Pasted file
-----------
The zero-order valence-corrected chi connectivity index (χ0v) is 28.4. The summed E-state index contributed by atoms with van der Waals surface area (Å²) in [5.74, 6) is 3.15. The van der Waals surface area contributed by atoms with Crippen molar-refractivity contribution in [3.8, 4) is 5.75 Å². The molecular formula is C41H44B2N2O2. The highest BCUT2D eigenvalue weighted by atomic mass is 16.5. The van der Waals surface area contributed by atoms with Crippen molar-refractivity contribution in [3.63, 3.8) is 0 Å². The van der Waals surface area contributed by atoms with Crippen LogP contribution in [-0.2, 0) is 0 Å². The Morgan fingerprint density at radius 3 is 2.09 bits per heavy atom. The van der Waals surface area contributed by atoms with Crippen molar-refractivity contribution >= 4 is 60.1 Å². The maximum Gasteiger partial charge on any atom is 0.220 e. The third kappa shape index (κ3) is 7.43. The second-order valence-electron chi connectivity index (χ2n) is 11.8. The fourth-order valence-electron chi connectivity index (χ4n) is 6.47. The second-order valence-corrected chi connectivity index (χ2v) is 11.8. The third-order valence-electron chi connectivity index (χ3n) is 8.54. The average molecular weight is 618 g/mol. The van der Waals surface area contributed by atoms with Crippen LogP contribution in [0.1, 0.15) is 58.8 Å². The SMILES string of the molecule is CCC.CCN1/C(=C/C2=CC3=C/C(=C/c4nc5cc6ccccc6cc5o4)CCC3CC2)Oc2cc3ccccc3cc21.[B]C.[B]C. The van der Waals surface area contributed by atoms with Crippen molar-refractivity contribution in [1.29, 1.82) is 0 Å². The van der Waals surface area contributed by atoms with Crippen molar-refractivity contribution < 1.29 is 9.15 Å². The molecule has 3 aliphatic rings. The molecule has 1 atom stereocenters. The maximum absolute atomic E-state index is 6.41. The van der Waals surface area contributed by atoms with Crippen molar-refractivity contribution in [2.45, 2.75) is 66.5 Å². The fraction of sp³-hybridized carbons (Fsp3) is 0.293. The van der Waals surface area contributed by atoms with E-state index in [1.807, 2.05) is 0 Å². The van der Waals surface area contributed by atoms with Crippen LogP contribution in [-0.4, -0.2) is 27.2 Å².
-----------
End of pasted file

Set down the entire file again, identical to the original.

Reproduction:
The zero-order valence-corrected chi connectivity index (χ0v) is 28.4. The summed E-state index contributed by atoms with van der Waals surface area (Å²) in [5.74, 6) is 3.15. The van der Waals surface area contributed by atoms with Crippen molar-refractivity contribution in [3.8, 4) is 5.75 Å². The molecular formula is C41H44B2N2O2. The highest BCUT2D eigenvalue weighted by atomic mass is 16.5. The van der Waals surface area contributed by atoms with Crippen molar-refractivity contribution in [3.63, 3.8) is 0 Å². The van der Waals surface area contributed by atoms with Crippen LogP contribution in [-0.2, 0) is 0 Å². The Morgan fingerprint density at radius 3 is 2.09 bits per heavy atom. The van der Waals surface area contributed by atoms with Crippen molar-refractivity contribution >= 4 is 60.1 Å². The maximum Gasteiger partial charge on any atom is 0.220 e. The third kappa shape index (κ3) is 7.43. The second-order valence-electron chi connectivity index (χ2n) is 11.8. The fourth-order valence-electron chi connectivity index (χ4n) is 6.47. The second-order valence-corrected chi connectivity index (χ2v) is 11.8. The third-order valence-electron chi connectivity index (χ3n) is 8.54. The average molecular weight is 618 g/mol. The van der Waals surface area contributed by atoms with Crippen LogP contribution in [0.1, 0.15) is 58.8 Å². The SMILES string of the molecule is CCC.CCN1/C(=C/C2=CC3=C/C(=C/c4nc5cc6ccccc6cc5o4)CCC3CC2)Oc2cc3ccccc3cc21.[B]C.[B]C. The van der Waals surface area contributed by atoms with Crippen molar-refractivity contribution in [1.29, 1.82) is 0 Å². The van der Waals surface area contributed by atoms with Crippen molar-refractivity contribution < 1.29 is 9.15 Å². The molecule has 3 aliphatic rings. The molecule has 1 atom stereocenters. The maximum absolute atomic E-state index is 6.41. The van der Waals surface area contributed by atoms with Crippen molar-refractivity contribution in [2.45, 2.75) is 66.5 Å². The fraction of sp³-hybridized carbons (Fsp3) is 0.293. The van der Waals surface area contributed by atoms with E-state index in [1.807, 2.05) is 0 Å². The van der Waals surface area contributed by atoms with Crippen LogP contribution in [-0.4, -0.2) is 27.2 Å².